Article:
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I've tried making gnocchi in the past, but the whole thing dissolved while boiling, so it was a complete failure. Since then, I haven't even thought about making it again.

A few weeks ago, I pondered what I would make for a small gathering. I really wanted to eat beef stroganoff. I looked around for some starch ideas to accompany the beef, and came upon pumpkin gnocchi. With a bit of skepticism (and a back-up of regular pasta, just in case it failed), I decided to tackle gnocchi once again.

INGREDIENTS

2 cups pureed kabocha pumpkin
1 egg yolk
1 1/2 - 2 cups flour
1/2 teaspoon salt
1 pinch nutmeg (optional)

Original recipe said to us canned pumpkin, but I bought a huge kabocha, and decided to use it instead.

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When cutting kabocha, or other winter squashes, be very careful, since the skin is quite tough. Cut it into thin-ish slices, and either steam them or nuke them, as I always do. Incorporating the microwave into cooking is something I've started to do. In Japan, busy moms use the microwave in such creative ways, I was very amazed.  You can buy a silicon microwave cooking container, in which you can make pilaf, curry, and even al dente pasta. It's pretty amazing.

When microwaving, be sure you tightly seal the container with saran wrap. Japanese saran wraps come very handy here since they seal so well. I nuked the kabocha for about eight minutes. It will become very hot, so be careful when handling it.

Mash up the kabocha.

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YAMAHOMO TIP: Kabocha skin is totally edible and has a lot of nutrition in it, so try to incorporate it into your recipe whenever you can.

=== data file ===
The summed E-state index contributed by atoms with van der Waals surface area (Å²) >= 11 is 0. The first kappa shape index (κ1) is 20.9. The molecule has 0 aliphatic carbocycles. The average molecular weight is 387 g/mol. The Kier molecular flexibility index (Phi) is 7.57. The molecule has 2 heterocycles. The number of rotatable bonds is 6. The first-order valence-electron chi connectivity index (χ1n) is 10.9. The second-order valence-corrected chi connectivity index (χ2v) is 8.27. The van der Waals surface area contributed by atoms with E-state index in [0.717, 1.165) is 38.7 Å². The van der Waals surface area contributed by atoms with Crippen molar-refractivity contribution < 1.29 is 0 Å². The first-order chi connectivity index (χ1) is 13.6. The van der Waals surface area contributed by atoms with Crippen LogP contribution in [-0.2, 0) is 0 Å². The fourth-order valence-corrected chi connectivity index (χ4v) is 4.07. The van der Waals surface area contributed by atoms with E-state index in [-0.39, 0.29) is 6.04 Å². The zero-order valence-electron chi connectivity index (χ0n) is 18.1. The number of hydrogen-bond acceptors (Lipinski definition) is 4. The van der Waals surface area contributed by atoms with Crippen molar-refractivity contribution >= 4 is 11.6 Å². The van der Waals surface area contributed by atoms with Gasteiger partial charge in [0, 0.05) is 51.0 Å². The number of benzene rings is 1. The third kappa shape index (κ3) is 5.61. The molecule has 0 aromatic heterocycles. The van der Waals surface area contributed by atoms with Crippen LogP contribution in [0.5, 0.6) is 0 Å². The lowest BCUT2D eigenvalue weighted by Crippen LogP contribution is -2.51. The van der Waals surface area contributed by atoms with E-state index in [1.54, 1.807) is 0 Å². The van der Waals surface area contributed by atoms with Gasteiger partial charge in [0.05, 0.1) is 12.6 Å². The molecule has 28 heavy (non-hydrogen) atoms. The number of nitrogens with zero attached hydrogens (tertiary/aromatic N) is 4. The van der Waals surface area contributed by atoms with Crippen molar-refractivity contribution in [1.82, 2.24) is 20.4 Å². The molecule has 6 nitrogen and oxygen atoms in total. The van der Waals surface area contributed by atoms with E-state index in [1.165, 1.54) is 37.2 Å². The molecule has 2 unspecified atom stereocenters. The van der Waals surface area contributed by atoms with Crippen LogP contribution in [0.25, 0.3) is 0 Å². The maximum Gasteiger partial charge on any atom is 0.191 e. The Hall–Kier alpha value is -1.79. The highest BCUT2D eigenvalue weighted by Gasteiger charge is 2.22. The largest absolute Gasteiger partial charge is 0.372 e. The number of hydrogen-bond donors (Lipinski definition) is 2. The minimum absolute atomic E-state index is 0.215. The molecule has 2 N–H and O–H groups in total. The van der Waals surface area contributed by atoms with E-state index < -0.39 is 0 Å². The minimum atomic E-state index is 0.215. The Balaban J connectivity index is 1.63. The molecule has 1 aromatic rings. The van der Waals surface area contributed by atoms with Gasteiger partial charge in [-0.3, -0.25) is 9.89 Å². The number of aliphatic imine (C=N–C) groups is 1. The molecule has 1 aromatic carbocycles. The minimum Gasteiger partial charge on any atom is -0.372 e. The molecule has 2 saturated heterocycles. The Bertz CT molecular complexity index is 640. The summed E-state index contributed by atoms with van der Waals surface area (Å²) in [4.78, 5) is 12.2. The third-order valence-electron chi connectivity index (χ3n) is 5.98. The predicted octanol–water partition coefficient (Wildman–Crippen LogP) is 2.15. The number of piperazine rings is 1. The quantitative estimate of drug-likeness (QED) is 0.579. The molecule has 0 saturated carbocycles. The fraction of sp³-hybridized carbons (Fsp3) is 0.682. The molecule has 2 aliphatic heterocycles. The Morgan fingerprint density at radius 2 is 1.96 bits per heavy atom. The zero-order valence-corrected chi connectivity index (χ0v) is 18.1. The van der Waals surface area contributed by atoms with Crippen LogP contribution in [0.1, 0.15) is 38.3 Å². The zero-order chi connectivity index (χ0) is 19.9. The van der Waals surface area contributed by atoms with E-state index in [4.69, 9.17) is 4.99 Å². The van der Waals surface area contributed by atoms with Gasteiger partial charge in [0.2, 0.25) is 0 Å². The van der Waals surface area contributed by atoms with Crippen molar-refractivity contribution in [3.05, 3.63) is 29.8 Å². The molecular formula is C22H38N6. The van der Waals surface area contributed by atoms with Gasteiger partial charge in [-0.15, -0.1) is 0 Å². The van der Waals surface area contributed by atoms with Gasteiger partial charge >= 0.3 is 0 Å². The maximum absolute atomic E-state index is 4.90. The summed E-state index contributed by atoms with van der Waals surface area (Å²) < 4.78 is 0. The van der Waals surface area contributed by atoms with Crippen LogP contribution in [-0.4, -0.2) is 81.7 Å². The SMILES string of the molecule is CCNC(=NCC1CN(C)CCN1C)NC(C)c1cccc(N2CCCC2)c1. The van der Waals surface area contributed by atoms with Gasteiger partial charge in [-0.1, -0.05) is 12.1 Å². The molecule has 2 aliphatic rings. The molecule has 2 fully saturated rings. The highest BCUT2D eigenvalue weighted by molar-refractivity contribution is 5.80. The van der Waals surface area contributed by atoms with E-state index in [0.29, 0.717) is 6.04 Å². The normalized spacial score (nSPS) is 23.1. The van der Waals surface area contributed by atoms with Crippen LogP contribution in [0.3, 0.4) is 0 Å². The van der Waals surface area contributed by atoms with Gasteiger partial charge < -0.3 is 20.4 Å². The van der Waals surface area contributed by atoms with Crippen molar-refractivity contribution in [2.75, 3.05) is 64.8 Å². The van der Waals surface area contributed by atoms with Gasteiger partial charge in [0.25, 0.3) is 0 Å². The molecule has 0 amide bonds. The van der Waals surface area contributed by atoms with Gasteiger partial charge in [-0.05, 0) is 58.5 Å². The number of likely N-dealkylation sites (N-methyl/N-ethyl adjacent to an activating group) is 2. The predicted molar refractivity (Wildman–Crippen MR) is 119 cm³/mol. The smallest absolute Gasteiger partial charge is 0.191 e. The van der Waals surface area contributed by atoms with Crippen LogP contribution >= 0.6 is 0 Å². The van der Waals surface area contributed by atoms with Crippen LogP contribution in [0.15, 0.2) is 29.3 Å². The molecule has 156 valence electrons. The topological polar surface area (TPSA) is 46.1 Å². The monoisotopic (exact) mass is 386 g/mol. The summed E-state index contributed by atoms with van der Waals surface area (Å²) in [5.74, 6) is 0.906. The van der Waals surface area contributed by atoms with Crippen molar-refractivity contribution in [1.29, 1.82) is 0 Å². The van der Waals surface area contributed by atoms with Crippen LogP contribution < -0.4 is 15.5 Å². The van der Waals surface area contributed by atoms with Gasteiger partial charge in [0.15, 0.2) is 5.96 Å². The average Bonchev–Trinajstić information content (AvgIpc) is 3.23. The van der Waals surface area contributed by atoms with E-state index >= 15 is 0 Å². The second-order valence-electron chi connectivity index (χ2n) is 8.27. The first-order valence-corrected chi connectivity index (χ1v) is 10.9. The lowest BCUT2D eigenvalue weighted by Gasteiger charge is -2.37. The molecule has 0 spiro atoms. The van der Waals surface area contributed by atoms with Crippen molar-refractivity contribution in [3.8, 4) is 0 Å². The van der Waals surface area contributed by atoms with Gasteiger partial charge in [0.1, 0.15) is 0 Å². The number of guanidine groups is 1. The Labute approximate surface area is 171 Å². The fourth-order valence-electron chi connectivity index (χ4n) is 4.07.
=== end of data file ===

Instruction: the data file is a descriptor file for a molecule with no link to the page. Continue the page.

Mix the kabocha with flour, egg yolk, salt, and knead it until it's manageable. The dough will be very sticky in the beginning, so keep adding flour to the mixture until you can knead it without the dough sticking to your fingers.

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Once you can form a ball, cut it into fourths, and roll it out into a thin strip.

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Cut these into little bite-size pieces, and press fork to add the gnocchi shape. Or if you have a gnocchi board (a wooden tool to make gnocchi indentations), use it to make more professional-looking markings.

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Boil gnocchi pieces for about three minutes or until it floats.

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I thought gnocchi-making would be a lot more complicated, but this was so easy and worked out super great. It was a nice color, and tasted like kabocha. The beef stroganoff was made with fat-free sour cream, but it tasted just fine.

For dessert, I served my signature black sesame macarons.

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Column: ReCPY
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1 comment

  • Sounds yummy!

    The thing I always worry about with the squash skin is that so many of these type vegetables in the US are waxed or otherwise treated to improve their appearance and shelf stability.

    I guess you could drop them in boiling water for a couple minutes? Might make a mess, though.

    erik_ellestad on

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